Inapplicable studies and lost market share equal literal falsity and irreparable harm

OrthoAccel Technologies, Inc. v. Propel Orthodontics, LLC,
No. 4:16-CV-350, 2016 WL 6248711 (E.D. Tex. Oct. 26, 2016)
OrthoAccel is a medical device company that makes dental
appliances, including the AcceleDent, a hands-free dental device that uses
gentle vibrations to accelerate tooth movement when used with orthodontic
treatment. It has two main functional components: (1) a “Mouthpiece” and (2) an
“Activator,” a small extraoral component that generates a vibrational force when
the patient lightly bites down on it to accelerate tooth movement during
orthodontic treatment.  It received
510(k) clearance in 2011, which requires a showing that the device is as safe
and effective as a legally marketed device that is not subject to premarket
approval.  In 2013, OrthoAccel launched
its second-generation product, the Aura, which was cleared for use with braces
and in 2016 for use with clear aligners.
Propel is an OrthoAccel competitor.  It released the VPro5, which costs
significantly less than the Aura.  Propel
markets the Vpro5 through its sales force, promoting it as a quicker, cheaper
alternative to the Aura that offers “5 Clinical Benefits”: (1) more efficient
aligner seating, (2) relieves orthodontic pain, (3) accelerates tooth movement,
(4) fast tracks retention, and (5) stimulates bone growth and remodeling.
OrthoAccel argued that the burden of avoiding a finding of
falsity should shift to Propel under Novartis v. Johnson & Johnson-Merck
Consumer Pharm. Co., 290 F.3d 578 (3d Cir. 2002), because its claims were “completely
unsubstantiated.”  But the Fifth Circuit
hasn’t adopted this rule, and anyway Propel’s claims weren’t “completely”
unsubstantiated.
However, the court did find several Propel claims to be
literally false.  For example, a document
for the sales force said that, “We have many research studies that show the
benefits of high frequency vibration. Let me detail some of them with you.” Another
claim was that there are “significant clinical findings that support the
VPro5’s ability to increase bone formation and accelerate tooth movement.” But
no such studies existed. Propel also claimed that the frequency of the VPro5’s
vibration was clinically optimal, also completely unsubstantiated.  OrthoAccel also showed falsity by disproving
Propel’s establishment claims; the literature and studies on which Propel
relied weren’t reliable enough to support its claims, mainly because they didn’t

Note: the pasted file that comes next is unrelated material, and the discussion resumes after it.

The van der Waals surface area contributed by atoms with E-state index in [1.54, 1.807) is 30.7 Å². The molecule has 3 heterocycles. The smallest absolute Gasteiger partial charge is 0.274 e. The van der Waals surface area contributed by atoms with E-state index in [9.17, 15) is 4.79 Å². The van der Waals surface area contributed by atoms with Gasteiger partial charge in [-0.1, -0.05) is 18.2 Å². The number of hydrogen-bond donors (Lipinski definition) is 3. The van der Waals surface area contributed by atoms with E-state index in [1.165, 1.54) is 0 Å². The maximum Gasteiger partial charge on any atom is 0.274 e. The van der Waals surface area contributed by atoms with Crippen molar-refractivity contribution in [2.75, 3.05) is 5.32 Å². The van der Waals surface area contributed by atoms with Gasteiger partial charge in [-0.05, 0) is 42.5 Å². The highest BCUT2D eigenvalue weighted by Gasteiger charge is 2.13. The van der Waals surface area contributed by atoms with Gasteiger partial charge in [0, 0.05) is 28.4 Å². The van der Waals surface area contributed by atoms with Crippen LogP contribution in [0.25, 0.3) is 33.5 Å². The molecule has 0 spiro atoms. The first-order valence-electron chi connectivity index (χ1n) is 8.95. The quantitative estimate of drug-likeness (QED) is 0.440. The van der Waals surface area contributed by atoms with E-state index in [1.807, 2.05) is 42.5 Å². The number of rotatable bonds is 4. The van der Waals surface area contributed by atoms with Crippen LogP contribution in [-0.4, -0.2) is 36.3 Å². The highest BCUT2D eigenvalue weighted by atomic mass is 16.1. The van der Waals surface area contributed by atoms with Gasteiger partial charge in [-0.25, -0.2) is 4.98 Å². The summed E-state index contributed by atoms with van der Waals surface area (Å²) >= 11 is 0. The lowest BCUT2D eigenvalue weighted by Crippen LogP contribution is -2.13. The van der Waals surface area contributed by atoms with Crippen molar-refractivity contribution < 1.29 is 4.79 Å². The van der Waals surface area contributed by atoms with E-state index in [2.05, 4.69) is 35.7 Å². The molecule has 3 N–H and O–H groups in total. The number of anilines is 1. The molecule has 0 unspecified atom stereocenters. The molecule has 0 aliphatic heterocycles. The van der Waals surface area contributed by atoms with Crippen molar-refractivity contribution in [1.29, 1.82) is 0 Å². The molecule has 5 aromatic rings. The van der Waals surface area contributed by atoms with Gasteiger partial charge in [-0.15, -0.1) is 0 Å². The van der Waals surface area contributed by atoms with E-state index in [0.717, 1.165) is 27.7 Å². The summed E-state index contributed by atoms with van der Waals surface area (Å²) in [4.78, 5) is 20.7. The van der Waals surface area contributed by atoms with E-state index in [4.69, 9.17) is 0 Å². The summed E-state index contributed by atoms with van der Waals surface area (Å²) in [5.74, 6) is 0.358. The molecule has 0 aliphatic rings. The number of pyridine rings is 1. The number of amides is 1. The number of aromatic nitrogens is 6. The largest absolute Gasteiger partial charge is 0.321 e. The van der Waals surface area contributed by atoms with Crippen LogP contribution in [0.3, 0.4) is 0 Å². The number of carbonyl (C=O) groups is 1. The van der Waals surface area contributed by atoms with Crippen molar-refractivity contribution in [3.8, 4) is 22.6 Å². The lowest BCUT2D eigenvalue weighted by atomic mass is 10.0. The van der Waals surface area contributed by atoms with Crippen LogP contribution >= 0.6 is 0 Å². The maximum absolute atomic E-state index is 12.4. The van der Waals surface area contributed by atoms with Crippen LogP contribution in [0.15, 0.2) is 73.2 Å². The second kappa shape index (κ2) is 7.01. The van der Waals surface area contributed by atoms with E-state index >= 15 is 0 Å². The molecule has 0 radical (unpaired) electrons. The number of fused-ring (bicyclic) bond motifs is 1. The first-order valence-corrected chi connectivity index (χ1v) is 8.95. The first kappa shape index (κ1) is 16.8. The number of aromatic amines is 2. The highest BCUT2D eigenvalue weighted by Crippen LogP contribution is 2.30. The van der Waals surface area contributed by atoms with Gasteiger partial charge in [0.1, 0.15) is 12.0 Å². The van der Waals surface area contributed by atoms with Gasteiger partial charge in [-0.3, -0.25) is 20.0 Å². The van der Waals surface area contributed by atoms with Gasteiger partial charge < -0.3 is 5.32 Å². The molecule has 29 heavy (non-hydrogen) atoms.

test the VPro5 or just offered hypotheses. 
One article summarized a single patient’s positive experience with the
VPro5, but that didn’t support the “Clinical Benefits” claims.
OrthoAccel also showed actual deception, though it didn’t
need to because of the literal falsity, by showing that dentists’ websites had
copied the 5 Clinical Benefits to tout the devices.  One doctor’s declaration also indicated that
he “would expect the VPro5 to have scientific support, similar to AcceleDent.”  Materiality was a given.  OrthoAccel also showed injury: a sharp
decline in sales following the launch of the VPro5.
Irreparable injury:  “It
is well established that loss of market share due to false advertising
constitutes irreparable harm.”  (Quoting
a case involving “a competitive industry where consumers are brand loyal”
without discussing whether that’s true of orthodontic devices.)  While OrthoAccel’s annual operating plan and
actual revenues varied by 7% in 2014 and 2% in 2015, the variance measured 57% after
the launch of the VPro5.  Thus,
OrthoAccel showed irreparable harm. 
“Propel can still claim that the VPro5 aids in aligner
seating. It will only enjoin Propel from disseminating claims of the VPro5’s 5 Clinical
Benefits, which are false and misleading.”

Propel argued that OrthoAccel had unclean hands, based on
statements made by OrthoAccel that allegedly misrepresented Propel’s FDA
status. Without explaining its reasoning, the court found these arguments
preempted, but regardless, such statements weren’t enough to “shock[s] the
moral sensibilities of the judge, or…[be] offensive to the dictates of
natural justice.” 

from Blogger http://ift.tt/2eM3zZO

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